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Report on the Consultation with Students with Disabilities, Post-Secondary Teachers and Adapted Services Counsellors on Accessibility of Remote Classes During the COVID-19 Pandemic

Montreal, April 8, 2020

Report on the Consultation with Students with Disabilities, Post-Secondary Teachers and Adapted Services Counsellors on Accessibility of Remote Classes During the COVID-19 Pandemic

On April 1, 2020, during the COVID-19 pandemic, the Quebec Association for Equity and Inclusion in Post-Secondary Education (AQEIPS) organized a consultation on Zoom to discuss the accessibility of remote classes during this crisis with its student members with disabilities (SWD), post-secondary faculty, adapted services counsellors, representatives of advocacy organizations, etc. Thirty-six people participated.

This unexpected situation resulted in many significant challenges to face in the context of post-secondary studies and education. All courses are now taught remotely, which can cause accessibility issues for all students, whether they are disabled or not. AQEIPS therefore organized this virtual event in order to analyze the challenges experienced by the post-secondary community and to propose possible solutions.

We started by taking the time to exchange with participants on how they were feeling during this crisis. We shared about our fears, concerns and coping strategies.

Challenges:

This collective trauma that we are experiencing generates challenges, anxiety and difficulties for everyone for a variety of reasons. Here are a few that we identified.

Challenges Experienced by All:

Isolation caused by confinement and social distancing.

Loss of income. Even if teachers have not lost their job, they may have spouses or loved ones who lost theirs, so there is an economic stress for everyone.

Those who have kids now have to take care of them at home 24 hours a day, so there is less time to work or study.

Some may have loved ones who are sick, or maybe they are sick themselves.

For some courses, it was necessary to use software or material that was available on campus, but that many don’t have available to them at home. Teachers have to be creative to rethink evaluations.

Challenges Experienced by Students:

Students find themselves, for a variety of reasons, among which disability, in a vulnerable situation – sometimes combined with other precarious situations. Multiple marginalization situations complicate remote learning.

Students may have lost their jobs, or they are worried they won’t be able to find a summer job. Those who work in essential services may have to work overtime and they have less time to dedicate to their studies as well as a greater fear of being exposed to the virus.

Some university residences asked students to leave at the beginning of the pandemic. Several of them, including SWD, will face challenged in finding new dwellings, especially in the context of the housing crisis in urban centres.

Many will not be able to do the internships they had planned for, or they will have to try to postpone them.

A consensus between students and teachers during this meeting was that it will take a lot of motivation and self-discipline to attend remote classes, which few students have during this time of crisis.

Some said that because of their disability it was already difficult to concentrate in class before the crisis and that it has become even more so now.

Students are afraid of getting lost in the organization, they don’t really know how to plan their time at home, they feel a psychological disorganization because of the pandemic, they fear they won’t understand remote classes or that they won’t be able to connect to them.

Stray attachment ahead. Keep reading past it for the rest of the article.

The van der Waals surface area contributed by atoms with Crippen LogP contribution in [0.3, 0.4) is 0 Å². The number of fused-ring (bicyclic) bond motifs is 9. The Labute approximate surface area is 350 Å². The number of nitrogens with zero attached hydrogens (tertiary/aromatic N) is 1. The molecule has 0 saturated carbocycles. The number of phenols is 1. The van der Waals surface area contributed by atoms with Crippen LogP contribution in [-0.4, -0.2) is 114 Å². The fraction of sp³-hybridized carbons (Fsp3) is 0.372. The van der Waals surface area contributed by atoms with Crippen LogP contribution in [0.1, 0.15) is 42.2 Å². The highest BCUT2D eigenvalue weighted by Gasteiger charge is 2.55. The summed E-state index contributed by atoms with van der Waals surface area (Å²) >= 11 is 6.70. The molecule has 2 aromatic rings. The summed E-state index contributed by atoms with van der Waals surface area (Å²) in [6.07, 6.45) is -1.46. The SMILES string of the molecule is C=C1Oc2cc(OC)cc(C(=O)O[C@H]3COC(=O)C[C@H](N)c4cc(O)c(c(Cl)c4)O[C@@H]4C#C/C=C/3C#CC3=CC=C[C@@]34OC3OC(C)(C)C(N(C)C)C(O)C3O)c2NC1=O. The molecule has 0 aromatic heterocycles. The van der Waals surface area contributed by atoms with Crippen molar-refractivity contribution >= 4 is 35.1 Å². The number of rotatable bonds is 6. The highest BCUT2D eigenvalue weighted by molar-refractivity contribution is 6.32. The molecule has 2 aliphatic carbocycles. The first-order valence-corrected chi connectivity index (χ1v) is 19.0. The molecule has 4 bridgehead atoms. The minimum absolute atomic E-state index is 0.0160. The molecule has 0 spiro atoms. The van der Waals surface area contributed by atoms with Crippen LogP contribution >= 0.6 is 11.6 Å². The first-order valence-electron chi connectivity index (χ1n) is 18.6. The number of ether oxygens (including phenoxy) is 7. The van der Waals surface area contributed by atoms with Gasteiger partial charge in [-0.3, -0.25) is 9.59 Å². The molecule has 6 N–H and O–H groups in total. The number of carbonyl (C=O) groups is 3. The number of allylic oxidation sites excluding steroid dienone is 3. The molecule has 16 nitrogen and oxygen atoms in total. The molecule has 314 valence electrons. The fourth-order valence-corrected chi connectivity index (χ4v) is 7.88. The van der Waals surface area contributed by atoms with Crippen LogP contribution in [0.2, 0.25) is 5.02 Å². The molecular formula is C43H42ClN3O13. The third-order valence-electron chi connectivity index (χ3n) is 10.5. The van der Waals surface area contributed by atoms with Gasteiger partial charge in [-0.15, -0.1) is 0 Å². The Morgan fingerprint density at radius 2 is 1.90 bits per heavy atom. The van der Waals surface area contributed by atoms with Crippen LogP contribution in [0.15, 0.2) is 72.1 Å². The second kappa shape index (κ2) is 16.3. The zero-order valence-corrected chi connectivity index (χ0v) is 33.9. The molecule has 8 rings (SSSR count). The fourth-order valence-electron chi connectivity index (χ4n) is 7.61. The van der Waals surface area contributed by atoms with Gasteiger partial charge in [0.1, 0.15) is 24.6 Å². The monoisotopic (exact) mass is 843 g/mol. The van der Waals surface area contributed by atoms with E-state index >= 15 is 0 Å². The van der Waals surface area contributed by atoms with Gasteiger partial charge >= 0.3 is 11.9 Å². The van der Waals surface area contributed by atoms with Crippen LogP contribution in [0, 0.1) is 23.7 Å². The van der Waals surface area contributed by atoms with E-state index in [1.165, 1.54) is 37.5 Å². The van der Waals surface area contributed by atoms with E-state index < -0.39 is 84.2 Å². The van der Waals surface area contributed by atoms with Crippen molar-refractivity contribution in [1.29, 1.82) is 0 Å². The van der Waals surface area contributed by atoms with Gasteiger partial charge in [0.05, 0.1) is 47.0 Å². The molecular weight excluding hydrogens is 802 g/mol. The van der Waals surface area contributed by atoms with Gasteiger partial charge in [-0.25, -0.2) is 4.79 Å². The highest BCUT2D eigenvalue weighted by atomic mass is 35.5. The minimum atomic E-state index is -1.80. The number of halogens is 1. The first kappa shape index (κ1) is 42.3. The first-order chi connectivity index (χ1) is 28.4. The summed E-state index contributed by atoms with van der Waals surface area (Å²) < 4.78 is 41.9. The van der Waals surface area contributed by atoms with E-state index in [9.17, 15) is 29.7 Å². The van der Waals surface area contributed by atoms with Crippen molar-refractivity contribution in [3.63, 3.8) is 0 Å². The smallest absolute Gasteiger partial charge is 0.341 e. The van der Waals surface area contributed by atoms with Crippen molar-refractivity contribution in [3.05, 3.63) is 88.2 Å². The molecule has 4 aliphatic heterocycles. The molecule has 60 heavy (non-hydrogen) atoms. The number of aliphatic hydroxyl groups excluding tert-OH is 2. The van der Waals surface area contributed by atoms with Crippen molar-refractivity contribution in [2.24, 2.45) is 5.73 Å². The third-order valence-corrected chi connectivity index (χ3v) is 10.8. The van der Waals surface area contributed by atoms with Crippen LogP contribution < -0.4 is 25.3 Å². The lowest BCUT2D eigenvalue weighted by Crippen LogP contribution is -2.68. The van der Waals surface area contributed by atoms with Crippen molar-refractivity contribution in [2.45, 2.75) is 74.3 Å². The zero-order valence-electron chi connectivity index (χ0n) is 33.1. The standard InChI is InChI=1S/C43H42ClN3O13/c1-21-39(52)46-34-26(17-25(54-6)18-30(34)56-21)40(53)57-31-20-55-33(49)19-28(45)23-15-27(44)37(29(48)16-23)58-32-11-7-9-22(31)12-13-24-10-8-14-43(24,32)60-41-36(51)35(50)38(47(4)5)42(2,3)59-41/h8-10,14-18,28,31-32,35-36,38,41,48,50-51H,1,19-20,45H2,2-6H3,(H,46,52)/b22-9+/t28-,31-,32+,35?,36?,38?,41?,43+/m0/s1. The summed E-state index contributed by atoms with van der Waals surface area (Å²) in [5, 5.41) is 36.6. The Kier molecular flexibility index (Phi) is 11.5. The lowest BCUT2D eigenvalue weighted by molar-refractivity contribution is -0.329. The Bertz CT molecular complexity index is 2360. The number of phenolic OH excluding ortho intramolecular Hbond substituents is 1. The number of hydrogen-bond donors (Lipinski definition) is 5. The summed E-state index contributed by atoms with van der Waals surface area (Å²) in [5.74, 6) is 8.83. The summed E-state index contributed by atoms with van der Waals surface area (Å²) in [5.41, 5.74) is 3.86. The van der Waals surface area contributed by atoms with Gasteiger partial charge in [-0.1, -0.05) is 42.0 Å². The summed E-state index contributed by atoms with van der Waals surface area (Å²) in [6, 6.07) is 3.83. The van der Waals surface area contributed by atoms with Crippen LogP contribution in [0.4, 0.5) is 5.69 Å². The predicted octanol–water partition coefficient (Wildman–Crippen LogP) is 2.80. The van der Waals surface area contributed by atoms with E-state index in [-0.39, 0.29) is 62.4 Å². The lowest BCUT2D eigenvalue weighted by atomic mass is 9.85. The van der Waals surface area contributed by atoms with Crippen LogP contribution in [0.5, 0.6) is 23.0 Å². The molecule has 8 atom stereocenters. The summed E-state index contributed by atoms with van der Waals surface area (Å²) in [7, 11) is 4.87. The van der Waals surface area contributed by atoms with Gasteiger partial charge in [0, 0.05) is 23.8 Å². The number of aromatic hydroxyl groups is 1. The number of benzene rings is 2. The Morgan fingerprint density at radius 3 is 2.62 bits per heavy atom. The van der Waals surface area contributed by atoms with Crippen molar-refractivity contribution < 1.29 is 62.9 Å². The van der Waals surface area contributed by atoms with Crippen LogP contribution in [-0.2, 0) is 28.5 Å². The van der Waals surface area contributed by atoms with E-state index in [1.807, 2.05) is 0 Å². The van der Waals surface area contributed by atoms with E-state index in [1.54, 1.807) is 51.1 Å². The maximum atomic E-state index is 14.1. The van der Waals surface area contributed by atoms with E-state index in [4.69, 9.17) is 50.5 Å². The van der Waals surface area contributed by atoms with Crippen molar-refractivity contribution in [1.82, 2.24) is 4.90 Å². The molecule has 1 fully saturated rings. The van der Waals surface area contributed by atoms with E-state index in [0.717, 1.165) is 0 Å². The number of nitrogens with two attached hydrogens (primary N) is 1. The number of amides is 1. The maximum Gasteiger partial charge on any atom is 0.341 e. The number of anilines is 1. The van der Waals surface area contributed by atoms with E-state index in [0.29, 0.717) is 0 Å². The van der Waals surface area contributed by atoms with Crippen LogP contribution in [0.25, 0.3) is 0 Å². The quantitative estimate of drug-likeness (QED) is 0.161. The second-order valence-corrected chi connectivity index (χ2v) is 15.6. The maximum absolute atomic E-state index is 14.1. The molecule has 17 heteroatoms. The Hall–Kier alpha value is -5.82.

Challenges Experienced by Teachers:

The level of comfort with technology varies from person to person. Not everyone has the same ease with transferring their courses to virtual platforms so quickly and not all subjects lend themselves easily to it.

Everything happened so fast that there was no time to learn about the various software to use to modify courses and put them online.

Everyone is feeling a sense of urgency. Each teacher is doing the best they can at the moment with the resources they have. Teachers all have different teaching styles. They had to adapt very quickly to this transition.

In terms of making courses more accessible to SWD, it is not all platforms that are universally accessible. Furthermore, few post-secondary educators know the basics of Universal design for leaning (UDL), but it is an approach that works and that it would be beneficial to apply to remote classes. Post-secondary educators are experts on the subject matter they teach, but not necessarily experts in pedagogy. A counsellor from adapted services at Dawson College told us that many teachers do not know about UDL, but when they learn about it, they find that applying it can help all students. It is an equalizing measure for all and it does not create undue hardship when offering accommodations.

 

Accessibility of Remote Classes

We asked students if they had ever attended remote classes and how they found the accessibility. Many were not satisfied with their experience.

We asked if the videos of the classes were accessible to all. For example, are there subtitles or interpreters to accommodate Deaf and Hard of Hearing students? It does not seem to be the case, but a CEGEP teacher said she compensates by teaching with very detailed PowerPoint presentations, containing lots of visual content. She presents by offering the same content orally as visually as much as possible.

A student and former member of the Regroupement des aveugles et amblyopes du Québec (RAAQ) said that they tested the “open school” platform. Their observation is that most of the web interfaces and documents (PDF files, videos, etc.) have little or no accessibility features, therefore they are not compatible with speech synthesis software. We have to think about accessibility from various angles. The student pointed out that in a study environment, if we are told to use a certain platform for the courses and that this platform is not accessible, it is very serious. Remote classes are thus less accessible than in-person classes for students who have a visual disability.

There are concerns regarding what will happen to accommodations initially planned to compensate for disability, because the evaluation agreements will undoubtedly be modified in many cases. As always, accommodations are given on a case-by-case basis. This is positive when it is to take into account the uniqueness of needs, but less so when a person’s difference makes their needs invisible.